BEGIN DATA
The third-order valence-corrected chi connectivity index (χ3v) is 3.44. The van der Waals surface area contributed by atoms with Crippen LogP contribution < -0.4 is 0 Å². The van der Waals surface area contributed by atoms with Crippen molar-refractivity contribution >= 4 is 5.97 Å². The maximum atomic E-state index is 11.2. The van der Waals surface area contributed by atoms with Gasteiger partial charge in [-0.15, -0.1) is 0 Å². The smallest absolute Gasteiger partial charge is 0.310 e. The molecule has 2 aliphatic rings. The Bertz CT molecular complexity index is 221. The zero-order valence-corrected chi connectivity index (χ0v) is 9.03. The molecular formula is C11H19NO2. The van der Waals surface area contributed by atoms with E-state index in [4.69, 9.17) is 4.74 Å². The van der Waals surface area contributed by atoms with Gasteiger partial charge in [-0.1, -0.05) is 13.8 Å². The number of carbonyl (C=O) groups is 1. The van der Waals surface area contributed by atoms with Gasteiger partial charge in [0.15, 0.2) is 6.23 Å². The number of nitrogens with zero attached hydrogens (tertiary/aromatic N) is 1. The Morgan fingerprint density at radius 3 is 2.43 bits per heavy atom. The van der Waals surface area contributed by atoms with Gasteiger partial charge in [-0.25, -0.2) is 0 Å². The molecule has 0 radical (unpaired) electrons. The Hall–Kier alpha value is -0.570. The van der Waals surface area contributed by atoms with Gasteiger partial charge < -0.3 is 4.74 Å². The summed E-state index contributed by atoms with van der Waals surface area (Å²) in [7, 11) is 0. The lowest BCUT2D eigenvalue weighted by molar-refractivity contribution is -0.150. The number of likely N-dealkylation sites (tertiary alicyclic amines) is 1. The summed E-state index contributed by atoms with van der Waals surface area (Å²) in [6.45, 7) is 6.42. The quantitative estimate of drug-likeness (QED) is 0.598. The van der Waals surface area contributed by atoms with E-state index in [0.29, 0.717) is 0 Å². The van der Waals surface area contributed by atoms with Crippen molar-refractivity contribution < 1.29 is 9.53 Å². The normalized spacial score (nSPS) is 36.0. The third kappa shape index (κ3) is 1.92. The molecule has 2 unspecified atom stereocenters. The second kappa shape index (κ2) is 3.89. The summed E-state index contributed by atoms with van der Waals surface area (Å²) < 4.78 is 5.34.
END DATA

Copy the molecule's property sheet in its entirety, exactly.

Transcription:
The third-order valence-corrected chi connectivity index (χ3v) is 3.44. The van der Waals surface area contributed by atoms with Crippen LogP contribution < -0.4 is 0 Å². The van der Waals surface area contributed by atoms with Crippen molar-refractivity contribution >= 4 is 5.97 Å². The maximum atomic E-state index is 11.2. The van der Waals surface area contributed by atoms with Gasteiger partial charge in [-0.15, -0.1) is 0 Å². The smallest absolute Gasteiger partial charge is 0.310 e. The molecule has 2 aliphatic rings. The Bertz CT molecular complexity index is 221. The zero-order valence-corrected chi connectivity index (χ0v) is 9.03. The molecular formula is C11H19NO2. The van der Waals surface area contributed by atoms with E-state index in [4.69, 9.17) is 4.74 Å². The van der Waals surface area contributed by atoms with Gasteiger partial charge in [-0.1, -0.05) is 13.8 Å². The number of carbonyl (C=O) groups is 1. The van der Waals surface area contributed by atoms with Gasteiger partial charge in [0.15, 0.2) is 6.23 Å². The number of nitrogens with zero attached hydrogens (tertiary/aromatic N) is 1. The Morgan fingerprint density at radius 3 is 2.43 bits per heavy atom. The van der Waals surface area contributed by atoms with Gasteiger partial charge in [-0.25, -0.2) is 0 Å². The molecule has 0 radical (unpaired) electrons. The Hall–Kier alpha value is -0.570. The van der Waals surface area contributed by atoms with Gasteiger partial charge < -0.3 is 4.74 Å². The summed E-state index contributed by atoms with van der Waals surface area (Å²) in [7, 11) is 0. The lowest BCUT2D eigenvalue weighted by molar-refractivity contribution is -0.150. The number of likely N-dealkylation sites (tertiary alicyclic amines) is 1. The summed E-state index contributed by atoms with van der Waals surface area (Å²) in [6.45, 7) is 6.42. The quantitative estimate of drug-likeness (QED) is 0.598. The van der Waals surface area contributed by atoms with E-state index in [0.29, 0.717) is 0 Å². The van der Waals surface area contributed by atoms with Crippen molar-refractivity contribution < 1.29 is 9.53 Å². The normalized spacial score (nSPS) is 36.0. The third kappa shape index (κ3) is 1.92. The molecule has 2 unspecified atom stereocenters. The second kappa shape index (κ2) is 3.89. The summed E-state index contributed by atoms with van der Waals surface area (Å²) < 4.78 is 5.34.